I called the Lassen County Sheriff’s office about 12:15 p.m. last Friday, Oct. 21. My concern was that my elderly brother received a scam phone call on his cell phone with his local number. He heard his grandson’s voice asking for $9,800 because he had been arrested in Colorado. And my brother heard his grandson tell him to call a certain number.
Luckily, my brother listened to the people in the Safeway grocery line, who heard his conversation, and advised him not to give any money. And so he went straight to the police station where he was informed that it was a scam call. All good; a happy ending.
When my brother told me the story, I asked him if he mentioned to the police department that the call contained his grandson’s voice. He said no. So, I called the Lassen County Police Department to inform them (and all citizens) that scammers have obviously increased their level of sophistication and now use computerized mimicry of a person’s voice. I know that computer-generated realistic voice recordings are not only possible, but how to do it can be found on YouTube.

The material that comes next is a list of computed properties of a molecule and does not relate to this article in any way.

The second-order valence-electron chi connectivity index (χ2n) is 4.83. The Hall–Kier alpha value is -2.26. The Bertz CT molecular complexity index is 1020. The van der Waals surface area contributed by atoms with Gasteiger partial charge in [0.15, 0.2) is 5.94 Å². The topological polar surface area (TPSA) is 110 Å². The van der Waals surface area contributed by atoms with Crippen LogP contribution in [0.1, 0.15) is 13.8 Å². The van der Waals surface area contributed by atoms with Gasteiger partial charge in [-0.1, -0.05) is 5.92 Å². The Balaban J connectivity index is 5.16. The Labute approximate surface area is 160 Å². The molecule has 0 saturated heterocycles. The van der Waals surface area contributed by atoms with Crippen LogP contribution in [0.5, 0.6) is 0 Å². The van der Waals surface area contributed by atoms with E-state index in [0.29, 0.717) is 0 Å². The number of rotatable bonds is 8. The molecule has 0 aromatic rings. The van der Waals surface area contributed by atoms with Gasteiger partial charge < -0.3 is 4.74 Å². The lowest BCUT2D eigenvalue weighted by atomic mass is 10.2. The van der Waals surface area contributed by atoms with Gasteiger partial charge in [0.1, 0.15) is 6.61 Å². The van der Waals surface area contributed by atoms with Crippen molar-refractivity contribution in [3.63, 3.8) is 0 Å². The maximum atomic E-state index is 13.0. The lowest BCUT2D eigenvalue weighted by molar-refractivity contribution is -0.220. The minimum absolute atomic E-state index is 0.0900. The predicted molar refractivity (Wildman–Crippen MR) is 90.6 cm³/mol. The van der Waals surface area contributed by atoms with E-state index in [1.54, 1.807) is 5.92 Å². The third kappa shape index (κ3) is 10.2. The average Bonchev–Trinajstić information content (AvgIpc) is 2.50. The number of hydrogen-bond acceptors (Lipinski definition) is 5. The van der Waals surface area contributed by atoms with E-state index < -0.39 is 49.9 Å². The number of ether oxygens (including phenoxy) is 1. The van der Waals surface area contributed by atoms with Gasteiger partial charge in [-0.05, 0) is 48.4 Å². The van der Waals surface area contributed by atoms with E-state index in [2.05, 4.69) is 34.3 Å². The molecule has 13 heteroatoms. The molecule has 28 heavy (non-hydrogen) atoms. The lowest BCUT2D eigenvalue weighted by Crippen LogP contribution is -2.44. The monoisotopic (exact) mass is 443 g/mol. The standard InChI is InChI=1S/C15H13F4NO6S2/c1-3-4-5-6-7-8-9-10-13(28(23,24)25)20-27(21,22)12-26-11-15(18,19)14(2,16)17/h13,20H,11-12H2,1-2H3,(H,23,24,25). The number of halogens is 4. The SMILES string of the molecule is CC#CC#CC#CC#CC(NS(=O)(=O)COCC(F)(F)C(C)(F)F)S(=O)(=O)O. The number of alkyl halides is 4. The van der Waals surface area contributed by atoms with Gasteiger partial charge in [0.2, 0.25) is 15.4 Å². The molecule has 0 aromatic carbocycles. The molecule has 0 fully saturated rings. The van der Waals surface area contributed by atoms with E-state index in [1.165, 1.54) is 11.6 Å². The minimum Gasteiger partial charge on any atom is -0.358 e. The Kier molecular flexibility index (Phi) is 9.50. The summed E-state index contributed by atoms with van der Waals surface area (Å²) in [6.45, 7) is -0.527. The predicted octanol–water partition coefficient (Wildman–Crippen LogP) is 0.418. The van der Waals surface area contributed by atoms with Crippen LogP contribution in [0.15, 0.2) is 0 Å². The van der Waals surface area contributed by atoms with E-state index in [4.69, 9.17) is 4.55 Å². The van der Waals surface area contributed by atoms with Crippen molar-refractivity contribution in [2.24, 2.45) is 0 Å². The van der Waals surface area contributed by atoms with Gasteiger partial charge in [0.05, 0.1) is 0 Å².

When I related my concern to the Lassen County Sheriff Office switchboard operator, she said, “Oh, there are so many scams!” as though this particular one was of little importance. When I mentioned that my brother heard his grandson’s voice, she said that maybe the grandson was in on the scam. Yes, anything is possible, but I found that suggestion to be highly offensive. Here I am reporting a scam that could endanger any one of us and the representative of the sheriff’s office accuses my family member of being in cahoots with the scammers.
I was also put in touch with a dispatcher who said that she would see that the proper authority was aware of my phone call. This Letter to the Editor will also be sent to Sheriff Growdon.